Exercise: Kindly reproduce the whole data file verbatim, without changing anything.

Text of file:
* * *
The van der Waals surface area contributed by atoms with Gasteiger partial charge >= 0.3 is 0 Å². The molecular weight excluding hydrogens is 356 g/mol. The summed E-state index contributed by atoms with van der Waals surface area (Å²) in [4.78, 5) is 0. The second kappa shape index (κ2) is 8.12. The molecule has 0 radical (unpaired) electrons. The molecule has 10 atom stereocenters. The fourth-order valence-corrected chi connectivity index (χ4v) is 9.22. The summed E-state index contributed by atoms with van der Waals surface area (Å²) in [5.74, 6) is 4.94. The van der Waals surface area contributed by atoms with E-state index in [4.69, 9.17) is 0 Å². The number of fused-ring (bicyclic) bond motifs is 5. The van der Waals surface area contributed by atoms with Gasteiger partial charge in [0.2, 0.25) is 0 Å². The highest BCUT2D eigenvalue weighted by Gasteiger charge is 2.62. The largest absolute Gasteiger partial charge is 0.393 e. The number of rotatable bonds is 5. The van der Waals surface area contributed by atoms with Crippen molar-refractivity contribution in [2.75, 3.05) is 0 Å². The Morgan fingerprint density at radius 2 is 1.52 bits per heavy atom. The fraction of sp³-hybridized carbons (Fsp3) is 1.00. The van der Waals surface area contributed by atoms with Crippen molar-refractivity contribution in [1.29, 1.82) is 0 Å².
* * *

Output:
The van der Waals surface area contributed by atoms with Gasteiger partial charge >= 0.3 is 0 Å². The molecular weight excluding hydrogens is 356 g/mol. The summed E-state index contributed by atoms with van der Waals surface area (Å²) in [4.78, 5) is 0. The second kappa shape index (κ2) is 8.12. The molecule has 0 radical (unpaired) electrons. The molecule has 10 atom stereocenters. The fourth-order valence-corrected chi connectivity index (χ4v) is 9.22. The summed E-state index contributed by atoms with van der Waals surface area (Å²) in [5.74, 6) is 4.94. The van der Waals surface area contributed by atoms with E-state index in [4.69, 9.17) is 0 Å². The number of fused-ring (bicyclic) bond motifs is 5. The van der Waals surface area contributed by atoms with Gasteiger partial charge in [0.2, 0.25) is 0 Å². The highest BCUT2D eigenvalue weighted by Gasteiger charge is 2.62. The largest absolute Gasteiger partial charge is 0.393 e. The number of rotatable bonds is 5. The van der Waals surface area contributed by atoms with Crippen molar-refractivity contribution in [2.75, 3.05) is 0 Å². The Morgan fingerprint density at radius 2 is 1.52 bits per heavy atom. The fraction of sp³-hybridized carbons (Fsp3) is 1.00. The van der Waals surface area contributed by atoms with Crippen molar-refractivity contribution in [1.29, 1.82) is 0 Å².